5 ways to help new parents return to work

By July 29, 2016 Management & HR

Bad Moms, starring Mila Kunis, Kristen Bell, and Kathryn Hahn, was released this week, and the movie nicely sums up life after parenthood, hilariously detailing what many working parents deal with on a day-to-day basis. Sleepless nights, grueling mornings, and long commutes can make for even longer days – especially when you’re trying to get through a full workday.

[youtube https://www.youtube.com/watch?v=iKCw-kqo3cs]

Returning to work can be a high-stress time for parents. It can also be stressful for employers if they don’t have the right plans in place for a smooth transition.

There are a multitude of ways that employers can help to make the back-to-work transition easier, and the good news is they’re all pretty easy.

Here are 5 that are super easy to implement, with great long-term benefits.

Stay in touch.

Initially, new parents are wrapped up in adjusting to parenthood, but as time winds down, they’ll appreciate being kept in the loop. Communicate regularly leading up to an employee’s return so he/she is aware of any changes that have taken place in their absence, or if they’ll be preparing for a shift in their role, whether it be in the form of a new manager, new department, or added team members.

Working from home.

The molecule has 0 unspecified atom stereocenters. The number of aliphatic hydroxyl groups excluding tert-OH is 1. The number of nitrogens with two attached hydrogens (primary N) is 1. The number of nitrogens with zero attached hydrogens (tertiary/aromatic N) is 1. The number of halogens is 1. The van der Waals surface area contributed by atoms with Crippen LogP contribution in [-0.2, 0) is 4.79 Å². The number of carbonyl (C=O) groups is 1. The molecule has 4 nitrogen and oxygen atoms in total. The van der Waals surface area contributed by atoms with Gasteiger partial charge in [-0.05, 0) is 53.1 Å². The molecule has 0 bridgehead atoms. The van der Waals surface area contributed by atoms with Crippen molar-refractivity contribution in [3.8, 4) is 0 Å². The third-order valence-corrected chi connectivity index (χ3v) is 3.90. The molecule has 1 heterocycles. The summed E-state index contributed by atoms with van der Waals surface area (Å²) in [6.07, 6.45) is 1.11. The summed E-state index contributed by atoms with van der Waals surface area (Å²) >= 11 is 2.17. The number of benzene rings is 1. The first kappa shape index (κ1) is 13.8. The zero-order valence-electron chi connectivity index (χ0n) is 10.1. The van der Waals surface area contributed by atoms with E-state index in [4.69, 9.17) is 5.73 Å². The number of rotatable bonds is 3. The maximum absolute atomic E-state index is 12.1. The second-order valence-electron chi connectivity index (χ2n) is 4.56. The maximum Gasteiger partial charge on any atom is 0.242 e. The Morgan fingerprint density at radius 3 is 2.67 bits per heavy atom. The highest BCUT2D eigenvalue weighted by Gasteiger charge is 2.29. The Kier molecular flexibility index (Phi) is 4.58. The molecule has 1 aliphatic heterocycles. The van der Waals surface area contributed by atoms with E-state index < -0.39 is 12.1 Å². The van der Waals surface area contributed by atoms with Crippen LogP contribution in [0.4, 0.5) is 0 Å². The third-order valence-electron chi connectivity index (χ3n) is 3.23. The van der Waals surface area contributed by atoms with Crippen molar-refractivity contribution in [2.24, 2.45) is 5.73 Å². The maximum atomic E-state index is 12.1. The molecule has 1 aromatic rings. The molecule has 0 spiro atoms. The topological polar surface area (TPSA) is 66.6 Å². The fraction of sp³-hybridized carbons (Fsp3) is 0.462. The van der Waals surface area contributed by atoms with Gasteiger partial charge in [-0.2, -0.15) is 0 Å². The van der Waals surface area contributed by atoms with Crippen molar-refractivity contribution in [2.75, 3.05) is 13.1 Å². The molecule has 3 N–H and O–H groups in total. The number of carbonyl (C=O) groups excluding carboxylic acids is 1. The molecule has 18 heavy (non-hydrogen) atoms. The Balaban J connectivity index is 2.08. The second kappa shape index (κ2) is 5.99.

Flexibility has become somewhat of a non-negotiable for people looking into a new job, but not everyone works the type of role that can accommodate telecommuting regularly. Speak directly with your employee about what whether flexibility or working from home would help with their transition, and remember that great people are usually good at doing their job well no matter where they’re doing it from.

Practice empathy.

Parents returning to work are dealing with an entirely new lifestyle, which includes a long list of responsibilities that require handling before and after work. Leaders who are empathetic toward their employee’s personal commitments will find that empathy returned in respect and productivity. Show leniency if an employee requires coming in or late/early, and work out solutions that suits both sides to moderate stress and work levels.

Extended maternity leave.

Many companies offer top-ups to help parents get into the swings of things. But for some, extensions to their federal leave would probably do wonders. The result is healthier and more productive employees. Think about offering an extension before solidifying a start-back date and do so at least three months in advance to be sure your contract hire can stay on longer.

Plan for a smooth handover.

Returning to work is a transition for your whole team, and an employee on leave is the one facing the biggest transition of all. Work with your contract hire to create a plan to help your returning employee understand their new projects, priorities, clients, and business initiatives. Document new procedures and plan for introductions to new team members to help create a smooth handover, and schedule check-ins so that your employee can speak to you if they’re feeling overwhelmed.

Being an employer of choice in today’s competitive market means that you need to set yourself apart from the competition. Standout employers offer perks to their employees based on what their people value – and flexibility and support are big factors when potential talent are looking into new a new role. Plus, helping your best employees transition smoothly after a break is a great retention strategy, and demonstrates that you offer a positive working environment.

 

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